The crux of the game is interaction with the family of the deceased during your investigation. They all move about the Manor and grounds, and sometimes gather in small groups at different times of the day. When you find yourself in the company of someone you wish to question, the DIScuss option on the menu bar produces a list of the characters, with the available ones shown in highlight.

Selecting one of these causes an animated portrait of the person in question to be displayed, followed by a list of questions or subjects for discussion, such as Julia's death, Eva's relationship with Max, and so on. Further subjects are added to the list as you make more discoveries whilst progressing through the game.

Once a subject has been chosen, an animated portrait of the suspect replies in sound only - no text captions are provided. The result is often comic, for the speech has a very distinct French accent superimposed on a robotic intonation. In posing your questions, it pays to be discreet, for asking too many questions tends to produce hostility, and results in the rather monotonous answer "You are too curious".

The mystery is solved by the process of deduction - from the different answers you get to the same questions, together with other clues your sharp sense of observation provides you with, as you move from room to room. Why, for example, does Bob seem to think Julia died from frostbite, when everyone else tells you she died from pulmonary embolism?

Altogether a 'different' game, with plenty of atmosphere, and whilst I am not sure I would like to play with the format frequently, it does make for a refreshing change.

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Lankhor, Amiga £24.95

Lankhor are a French company who until recently have specialised in arcade-type software. This, the beginning of a promised series, is their first crack at adventure games.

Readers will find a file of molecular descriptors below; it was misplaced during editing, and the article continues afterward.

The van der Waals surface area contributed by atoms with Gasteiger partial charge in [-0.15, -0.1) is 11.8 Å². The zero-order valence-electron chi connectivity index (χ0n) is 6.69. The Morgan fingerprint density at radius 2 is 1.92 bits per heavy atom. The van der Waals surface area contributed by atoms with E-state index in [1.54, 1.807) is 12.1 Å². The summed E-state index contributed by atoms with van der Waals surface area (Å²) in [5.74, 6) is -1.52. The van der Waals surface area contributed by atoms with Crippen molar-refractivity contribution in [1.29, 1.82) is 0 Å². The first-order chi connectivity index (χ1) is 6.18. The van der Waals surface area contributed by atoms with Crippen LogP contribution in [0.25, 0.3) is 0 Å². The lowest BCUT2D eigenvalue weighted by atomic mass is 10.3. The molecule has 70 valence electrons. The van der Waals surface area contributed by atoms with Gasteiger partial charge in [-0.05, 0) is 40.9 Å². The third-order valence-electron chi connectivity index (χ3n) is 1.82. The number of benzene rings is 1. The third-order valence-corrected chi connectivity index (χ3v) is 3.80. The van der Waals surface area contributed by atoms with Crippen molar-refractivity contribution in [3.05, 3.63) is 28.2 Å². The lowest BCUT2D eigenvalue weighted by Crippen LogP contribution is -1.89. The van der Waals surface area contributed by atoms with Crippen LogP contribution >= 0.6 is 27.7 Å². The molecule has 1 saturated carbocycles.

Putting you in the guise of Gerome Lange PI, Mortville Manor has you revisiting an old house which, as well as being full of memories for you, hopefully holds the key to the mysterious death of your good friend, Julia Defranck.

On arrival at the manor, the butler answers the door, takes you to your room and informs you of meal times and the service that takes place in the chapel everyday at ten. Once alone in your room, exploration of the house may begin. However, stealth and discretion are required at all times as other inhabitants may become suspicious of you if you ask the wrong questions or if they discover you in areas of the house you should not be in. Either of these events is sufficient to end the game in failure.

The corridor outside your room is elegantly carpeted with many doors leading from it. One exit is particularly interesting as it leads to a little-used room which hides many intriguing and useful items. The kitchen, Library, and Dining Room all hide clues for you to find and understand.

Exploring the area immediately surrounding the house is a dangerous occupation while the snow storm still rages - an icy death awaits should you wander too far into the wilderness. The stone well (which may be accessed using the rope found in the aforementioned little-used room) is also very dangerous and it is not wise to dally in its depths.

However interesting wandering the house and its grounds may be, the heart of the game is in questioning and interrogating the other characters. The more you find out about your surroundings the more subjects you can question suspects on. Being in the right place at the right time helps, I suggest you do not miss meal times as everyone gathers... just waiting to be asked questions.

Even though Mortville Manor has been written by a French company, translation problems are rendered minimal by the fact that the game is menu driven with most game replies spoken. All speech may be repeated so that if you are having trouble with the Amiga's French accent you can listen again and again until all becomes clear.

The menus (displayed at the top of the screen) are DESK (a reminder of the authors) INV (objects carried) MOV (to move around) ACT (a choice of actions such as Examine, Get or Read), SELF (actions which relate to yourself or items carried) and DIS (the persons present with whom you may converse). When conversation takes place the screen displays a list of the topics available; however, their existence does not necessitate an answer from an unwilling party.

The main area of the screen is taken up by attractive graphics the contents of which may be pinpointed with the cursor (via the mouse) and interacted with - examined, opened, taken, etc. A clock to the right of the screen displays the time, and a brief text description of the present location adorns the very bottom of the screen. Effective music and suitable sound effects accompany many locations and events.

An unusual adventure in its implementation, Mortville Manor is a masterpiece of intrigue and puzzle solving. Although the other characters' reply of 'You are too curious' is heard far too often the game is a must to play and play again until the mystery of Julia's death is solved. Then there's the theme tune... play it again Jean Paul.